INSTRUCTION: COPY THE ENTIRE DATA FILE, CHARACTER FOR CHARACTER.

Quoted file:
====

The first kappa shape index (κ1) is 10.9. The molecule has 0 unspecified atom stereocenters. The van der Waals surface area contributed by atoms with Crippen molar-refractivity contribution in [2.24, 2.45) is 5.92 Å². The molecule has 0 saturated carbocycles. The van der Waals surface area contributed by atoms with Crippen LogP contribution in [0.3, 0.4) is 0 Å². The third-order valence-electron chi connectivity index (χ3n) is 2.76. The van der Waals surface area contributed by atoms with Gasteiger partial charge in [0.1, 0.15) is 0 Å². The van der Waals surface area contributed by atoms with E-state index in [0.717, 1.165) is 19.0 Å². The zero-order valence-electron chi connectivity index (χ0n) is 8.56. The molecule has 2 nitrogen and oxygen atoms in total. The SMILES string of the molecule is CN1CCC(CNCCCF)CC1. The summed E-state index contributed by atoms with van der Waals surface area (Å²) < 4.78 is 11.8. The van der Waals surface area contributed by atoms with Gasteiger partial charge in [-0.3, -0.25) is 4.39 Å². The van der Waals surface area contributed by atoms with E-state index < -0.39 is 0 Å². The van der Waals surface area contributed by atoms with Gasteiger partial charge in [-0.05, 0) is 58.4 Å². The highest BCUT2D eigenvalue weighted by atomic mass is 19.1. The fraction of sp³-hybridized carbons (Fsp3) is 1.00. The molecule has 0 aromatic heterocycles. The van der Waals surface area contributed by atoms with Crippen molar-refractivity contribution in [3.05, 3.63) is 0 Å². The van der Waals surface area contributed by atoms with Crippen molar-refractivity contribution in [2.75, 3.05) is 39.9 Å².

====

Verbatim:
The first kappa shape index (κ1) is 10.9. The molecule has 0 unspecified atom stereocenters. The van der Waals surface area contributed by atoms with Crippen molar-refractivity contribution in [2.24, 2.45) is 5.92 Å². The molecule has 0 saturated carbocycles. The van der Waals surface area contributed by atoms with Crippen LogP contribution in [0.3, 0.4) is 0 Å². The third-order valence-electron chi connectivity index (χ3n) is 2.76. The van der Waals surface area contributed by atoms with Gasteiger partial charge in [0.1, 0.15) is 0 Å². The van der Waals surface area contributed by atoms with E-state index in [0.717, 1.165) is 19.0 Å². The zero-order valence-electron chi connectivity index (χ0n) is 8.56. The molecule has 2 nitrogen and oxygen atoms in total. The SMILES string of the molecule is CN1CCC(CNCCCF)CC1. The summed E-state index contributed by atoms with van der Waals surface area (Å²) < 4.78 is 11.8. The van der Waals surface area contributed by atoms with Gasteiger partial charge in [-0.3, -0.25) is 4.39 Å². The van der Waals surface area contributed by atoms with E-state index < -0.39 is 0 Å². The van der Waals surface area contributed by atoms with Gasteiger partial charge in [-0.05, 0) is 58.4 Å². The highest BCUT2D eigenvalue weighted by atomic mass is 19.1. The fraction of sp³-hybridized carbons (Fsp3) is 1.00. The molecule has 0 aromatic heterocycles. The van der Waals surface area contributed by atoms with Crippen molar-refractivity contribution in [3.05, 3.63) is 0 Å². The van der Waals surface area contributed by atoms with Crippen molar-refractivity contribution in [2.75, 3.05) is 39.9 Å².